New frontier in US war on TikTok: college campuses

A new front opens in the US war against TikTok: college campuses.

The China-based app has already been banned on all federal government devices and 31 states on government devices due to data privacy concerns. Restrictions are now rolling out to universities, with Auburn University, University of Oklahoma, Texas A&M and others blocking the platform from school wifi networks in recent weeks.

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Such bans are possible because school policies allow blocking of traffic to certain websites on campus wifi networks; these measures are generally reserved for harmful content and pornography. However, these policies may also cover certain practices made in the past on platforms such as the anonymous social media account Yik Yak.

Students at schools affected by the ban have already taken to TikTok to complain, using popular memes and viral voices to raise their voices. “This regime is ridiculous,” wrote one user. Others seem to be testing the limits of such policies: “I’m not allowed to share TikTok anymore, let’s see if I can,” said another user. “Do you see this video?” (Policies only block access to TikTok on school networks and do not prevent sharing in the app using cellular data.)

Some internet freedom advocates also question the policies and describe them as a misguided form of censorship. Others say such bans mean giving up at a time when targeting Chinese technology is politically beneficial.

“This is an extension of the inept and extreme government actions taken against TikTok at the state level,” said Angelo Carusone, president of the nonprofit media watchdog Media Matters for America. “The ban will be ineffective and will only serve to collect political points and tax the already weak infrastructure.”

The university bans came amid a string of actions against TikTok in recent months by lawmakers who said its China-based parent company could collect sensitive user data and censor content contrary to the Chinese Communist party’s demands. In late December, Congress passed a measure banning the platform on all federal government devices, and similar bans were implemented in more than 30 states, including Maryland and Georgia, last year.

Many internet freedom advocates have underlined the irony of states and schools fighting so-called Chinese censorship by censoring these apps themselves.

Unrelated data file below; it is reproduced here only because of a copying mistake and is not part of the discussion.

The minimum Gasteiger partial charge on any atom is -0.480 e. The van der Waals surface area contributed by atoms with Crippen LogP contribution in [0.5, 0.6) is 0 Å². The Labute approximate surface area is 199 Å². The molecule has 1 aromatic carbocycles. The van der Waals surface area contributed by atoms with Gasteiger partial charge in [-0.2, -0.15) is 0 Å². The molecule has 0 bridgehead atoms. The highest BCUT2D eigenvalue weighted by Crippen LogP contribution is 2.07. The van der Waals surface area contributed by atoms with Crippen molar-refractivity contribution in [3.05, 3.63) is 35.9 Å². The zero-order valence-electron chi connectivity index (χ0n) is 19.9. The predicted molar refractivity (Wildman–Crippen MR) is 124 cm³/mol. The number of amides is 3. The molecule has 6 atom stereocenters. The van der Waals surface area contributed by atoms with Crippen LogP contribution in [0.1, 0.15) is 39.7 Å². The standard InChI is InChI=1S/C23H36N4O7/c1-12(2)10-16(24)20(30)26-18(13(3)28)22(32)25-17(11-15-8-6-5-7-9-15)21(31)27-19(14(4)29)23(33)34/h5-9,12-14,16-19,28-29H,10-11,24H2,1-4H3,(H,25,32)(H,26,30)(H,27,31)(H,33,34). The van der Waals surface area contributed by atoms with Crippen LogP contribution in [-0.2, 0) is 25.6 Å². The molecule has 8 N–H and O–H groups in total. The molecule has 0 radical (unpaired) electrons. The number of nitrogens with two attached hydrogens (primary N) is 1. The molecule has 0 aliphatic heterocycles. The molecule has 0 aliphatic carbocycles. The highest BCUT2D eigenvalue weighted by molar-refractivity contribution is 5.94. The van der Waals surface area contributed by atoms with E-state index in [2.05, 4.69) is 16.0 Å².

“If it weren’t so alarming, it would be hilarious if US policymakers tried to ‘be tough on China’ by acting just like the Chinese government,” said Evan Greer, deputy director of Fight for the, a nonprofit advocacy group. Future. “This is classic state-sponsored internet censorship.”

While bans on government and school devices would be easier to enforce, experts say, university measures would be much more difficult logistically because students could easily bypass the devices using cellular data instead.

“This particular ban will likely be almost inconvenient for students subject to it, and forcing students to use TikTok on their personal devices would be incredibly difficult if not technically and ethically impossible,” Mike Parkin said. senior technical engineer at cybersecurity firm Vulcan Cyber.

This can also cause congestion of data networks on campuses, causing student devices to run slower and ineffectively. TikTok spokesperson Jamal Brown criticized the ban and warned that it could have unintended consequences on students’ ability to share information and connect on campus.

Texas A&M is one of the few universities to ban TikTok from the university network.

Texas A&M is one of the few universities to ban TikTok from the university network. Photo: Texas A&m University Religion Note/EPA

“We are disappointed that so many states have jumped on the political majority to issue policies based on unfounded misconceptions about TikTok that will do nothing to advance cybersecurity in their states,” he said.

Many of these bans were enacted by schools receiving government funding in states like Texas, where lawmakers are already waging a political war against TikTok. Carusone said this episode is the latest example of the global culture wars being played out on university campuses. Whether it’s the counterculture movement of the 1960s, the Satanic panic of the 1980s, or the claims of liberal indoctrination on college campuses that began in the 1990s and continue today, young people are often used as pawns in larger political battles.

“University campuses can be an important frontline in how the rest of the culture and the political environment are dealing with the real problem,” he said. “Part of the reason why political figures think they can get away with this kind of thing is because they think they won’t have political consequences, because they think young people don’t have political power.”

Carusone said the war will only escalate in the coming months as we enter a presidential first season where being “tough with China” has seen benefits for both Democrats and Republicans.

“This will be a new focus where they’re all going to try to outdo each other,” he said. “It’s fertile ground, but TikTok is dangerous because such security concerns exist on all platforms. It becomes a hyper-political issue that does not respond to real threats.”

Gillian Diebold of the Center for Data Innovation said the bans take away from the legitimate issues at hand, including data privacy, app security and national security.

He added that measures such as passing national data privacy legislation or mandating transparency about what data is collected and mandating end-to-end encryption on all social media apps would be more effective.

“Targeting a single app won’t be a barrier to tackling these real issues,” he said. “These problems exist in every social media app, not just TikTok.”

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